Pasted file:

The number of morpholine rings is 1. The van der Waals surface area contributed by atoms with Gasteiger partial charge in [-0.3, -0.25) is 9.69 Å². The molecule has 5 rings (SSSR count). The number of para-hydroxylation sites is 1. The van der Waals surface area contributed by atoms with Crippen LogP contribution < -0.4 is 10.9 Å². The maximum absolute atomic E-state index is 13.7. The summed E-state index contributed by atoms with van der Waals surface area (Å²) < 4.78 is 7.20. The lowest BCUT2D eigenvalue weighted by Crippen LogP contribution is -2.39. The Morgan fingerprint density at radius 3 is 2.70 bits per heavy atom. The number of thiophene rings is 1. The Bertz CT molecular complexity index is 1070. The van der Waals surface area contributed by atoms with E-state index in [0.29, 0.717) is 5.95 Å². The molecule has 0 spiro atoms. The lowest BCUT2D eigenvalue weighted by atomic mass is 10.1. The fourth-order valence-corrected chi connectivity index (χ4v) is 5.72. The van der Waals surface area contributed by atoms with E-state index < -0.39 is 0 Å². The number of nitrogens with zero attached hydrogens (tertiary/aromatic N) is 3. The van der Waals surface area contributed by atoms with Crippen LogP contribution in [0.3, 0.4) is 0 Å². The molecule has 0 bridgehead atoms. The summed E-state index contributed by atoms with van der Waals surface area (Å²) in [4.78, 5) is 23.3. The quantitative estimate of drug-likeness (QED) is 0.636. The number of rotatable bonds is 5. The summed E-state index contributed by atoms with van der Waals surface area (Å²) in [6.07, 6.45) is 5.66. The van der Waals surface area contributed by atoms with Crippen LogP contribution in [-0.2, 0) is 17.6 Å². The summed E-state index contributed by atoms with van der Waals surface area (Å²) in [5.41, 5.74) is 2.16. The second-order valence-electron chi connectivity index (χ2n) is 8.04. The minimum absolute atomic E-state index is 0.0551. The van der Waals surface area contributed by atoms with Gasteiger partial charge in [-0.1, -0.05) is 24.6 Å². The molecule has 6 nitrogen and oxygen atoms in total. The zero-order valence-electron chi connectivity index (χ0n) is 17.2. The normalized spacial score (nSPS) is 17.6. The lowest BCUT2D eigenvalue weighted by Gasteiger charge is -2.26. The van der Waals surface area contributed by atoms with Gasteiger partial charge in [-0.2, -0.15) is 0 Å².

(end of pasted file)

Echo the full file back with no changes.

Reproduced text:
The number of morpholine rings is 1. The van der Waals surface area contributed by atoms with Gasteiger partial charge in [-0.3, -0.25) is 9.69 Å². The molecule has 5 rings (SSSR count). The number of para-hydroxylation sites is 1. The van der Waals surface area contributed by atoms with Crippen LogP contribution < -0.4 is 10.9 Å². The maximum absolute atomic E-state index is 13.7. The summed E-state index contributed by atoms with van der Waals surface area (Å²) < 4.78 is 7.20. The lowest BCUT2D eigenvalue weighted by Crippen LogP contribution is -2.39. The Morgan fingerprint density at radius 3 is 2.70 bits per heavy atom. The number of thiophene rings is 1. The Bertz CT molecular complexity index is 1070. The van der Waals surface area contributed by atoms with E-state index in [0.29, 0.717) is 5.95 Å². The molecule has 0 spiro atoms. The lowest BCUT2D eigenvalue weighted by atomic mass is 10.1. The fourth-order valence-corrected chi connectivity index (χ4v) is 5.72. The van der Waals surface area contributed by atoms with E-state index < -0.39 is 0 Å². The number of nitrogens with zero attached hydrogens (tertiary/aromatic N) is 3. The van der Waals surface area contributed by atoms with Crippen LogP contribution in [0.3, 0.4) is 0 Å². The molecule has 0 bridgehead atoms. The summed E-state index contributed by atoms with van der Waals surface area (Å²) in [4.78, 5) is 23.3. The quantitative estimate of drug-likeness (QED) is 0.636. The number of rotatable bonds is 5. The summed E-state index contributed by atoms with van der Waals surface area (Å²) in [6.07, 6.45) is 5.66. The van der Waals surface area contributed by atoms with Crippen LogP contribution in [-0.2, 0) is 17.6 Å². The summed E-state index contributed by atoms with van der Waals surface area (Å²) in [5.41, 5.74) is 2.16. The second-order valence-electron chi connectivity index (χ2n) is 8.04. The minimum absolute atomic E-state index is 0.0551. The van der Waals surface area contributed by atoms with Gasteiger partial charge in [-0.1, -0.05) is 24.6 Å². The molecule has 6 nitrogen and oxygen atoms in total. The zero-order valence-electron chi connectivity index (χ0n) is 17.2. The normalized spacial score (nSPS) is 17.6. The lowest BCUT2D eigenvalue weighted by Gasteiger charge is -2.26. The van der Waals surface area contributed by atoms with Gasteiger partial charge in [-0.2, -0.15) is 0 Å².